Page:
Think of the times you forgot to greet your close friend a happy birthday or buy milk in the supermarket. And yet, you still remember the words of Wannabe by Spice Girls though it rocked the world far back in 1996. What did you feel during those moments? Did you think something was wrong with your memory? Did you wonder why people remember birthdays of their exes but forget about own holidays at times?

Human memory is capricious. Scientists predicate its indeterminism upon several factors, including our ability to retain, will to learn, and way of living. Today’s pace of life with its endless information flow and all-out focus on multitasking influences memory, too. The need to keep dozens of passwords and tasks in our head might end with looking for glasses while having them on the nose.

On the other hand, our memory imperfection becomes more visible in the contemporary world giving it more challenges and, therefore, chances to fail.

9 Simple Lifehacks to Use for Better Memory

In this article, we’ll 1) define working and long-term memory, 2) learn nine simple yet scientifically proven lifehacks for better memory, and 3) provide you with step-by-step how-to’s to improve it.


The expanded classification of memory looks as follows:

Shorten the story, two types of memory exist for us to consider: working and long-term ones.
  • Working (short-term) memory is the ability to remember and process information at the same time.
  • Long-term memory is the ability to storage information longer than a few seconds.

Do you go to the store without a list, thinking you’ll remember everything but discovering you forgot several items after getting home? It’s the limitation of working memory, which is a kind of the mental sticky note we use until we need it.

Do you remember about the birthday of your ex-boss though the last time you saw him was in 1985? It’s the work of long-term memory, which refers to the information over an extended period.

But is it possible to train them?

Thanks to neuroplasticity, aka human brain’s ability to change, grow, and get better throughout a lifetime, the answer is yes. The big idea is, our brain is a muscle: daily habits determine the way it works, influencing all cells and neural connections. Including memory.

So, what tactics to use for memory improvement?

FOR INSTANT RESULT (Training Short-Term Memory)

The central executive part of the prefrontal cortex at the front of the brain plays a fundamental role here. It keeps information available while we need it for current processes, as well as calls it up from other parts in the brain.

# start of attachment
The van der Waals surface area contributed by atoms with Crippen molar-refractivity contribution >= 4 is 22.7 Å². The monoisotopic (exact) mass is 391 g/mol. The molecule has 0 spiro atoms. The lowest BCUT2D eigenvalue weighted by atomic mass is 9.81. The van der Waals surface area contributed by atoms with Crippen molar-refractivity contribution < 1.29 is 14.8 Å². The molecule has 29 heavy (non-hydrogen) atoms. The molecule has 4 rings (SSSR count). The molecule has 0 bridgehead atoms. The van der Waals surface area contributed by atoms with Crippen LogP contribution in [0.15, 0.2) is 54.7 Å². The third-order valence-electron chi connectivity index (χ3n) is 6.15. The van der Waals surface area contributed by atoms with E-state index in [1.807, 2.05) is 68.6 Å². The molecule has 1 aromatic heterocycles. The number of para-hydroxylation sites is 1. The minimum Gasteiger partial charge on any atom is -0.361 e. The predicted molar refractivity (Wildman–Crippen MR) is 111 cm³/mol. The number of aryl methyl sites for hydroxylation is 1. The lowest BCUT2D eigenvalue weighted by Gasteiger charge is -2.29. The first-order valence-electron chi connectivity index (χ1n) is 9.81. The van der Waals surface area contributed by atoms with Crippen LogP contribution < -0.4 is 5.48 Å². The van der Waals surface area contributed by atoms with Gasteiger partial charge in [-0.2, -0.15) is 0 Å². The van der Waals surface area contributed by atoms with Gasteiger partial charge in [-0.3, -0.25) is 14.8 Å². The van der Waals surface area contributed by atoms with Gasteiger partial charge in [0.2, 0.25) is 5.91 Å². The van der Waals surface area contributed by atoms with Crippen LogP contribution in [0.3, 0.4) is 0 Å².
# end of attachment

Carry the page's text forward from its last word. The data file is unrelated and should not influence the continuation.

For better working memory, here go three lifehacks:

Voice your deeds

To enable the operation of short-term memory, doctors suggest using beam every time you do things automatically. It echoes the production effect when saying something out loud helps to remember it.

Memory fitness and brain health expert Dr. Cynthia Green advises voicing everyday minutiae for it to stick. How to do that?

Say you need to take keys and close the door before going to work. Speak it out loud: “I take keys. I lock the door.”  Examples might be many:

  • “I turn off the light in the room.”
  • “I put my phone into the bag.”
  • “I buy milk,” etc.

Don’t be afraid of looking awkward. If, however, you feel uncomfortable when talking to yourself, pronounce those phrases mentally yet clearly.

Think bigger

As far as our brain can process a limited amount of information per unit time, it’s better to combine it into smaller sets to hack those limits and remember more.

Memory training and brain health fitness expert Dr. Gary Small shares practical tips on how to do that:

  • Instead of trying to remember each number of your password (3, 8, 2, 7), combine it into 38 and 27. Thus, the brain will have to remember just two numbers, not four.
  • Instead of remembering five products to buy in the supermarket (meat, salad, milk, porridge, and bread), think of two conceptual blocks: dinner (burgers) and breakfast (porridge with milk).

Known as chunking, this trick makes information more memorable. The technique involves finding patterns in items and grouping them accordingly. As explained by Cambridge neuroscientist Daniel Bor, “the process of combining more primitive pieces of information to create something more meaningful is a crucial aspect both of learning and of consciousness and is one of the defining features of human experience.”

With the human brain primed to look for patterns and connections, no wonder that chunking works so well.

Don’t panic

Easier said than done, especially when we’re at an examination or stressful job interview. Frantic attempts to recall our knowledge will bring nothing but a brain freeze. It happens because of the stress hormone cortisol which, while increased, hinders the memories recall.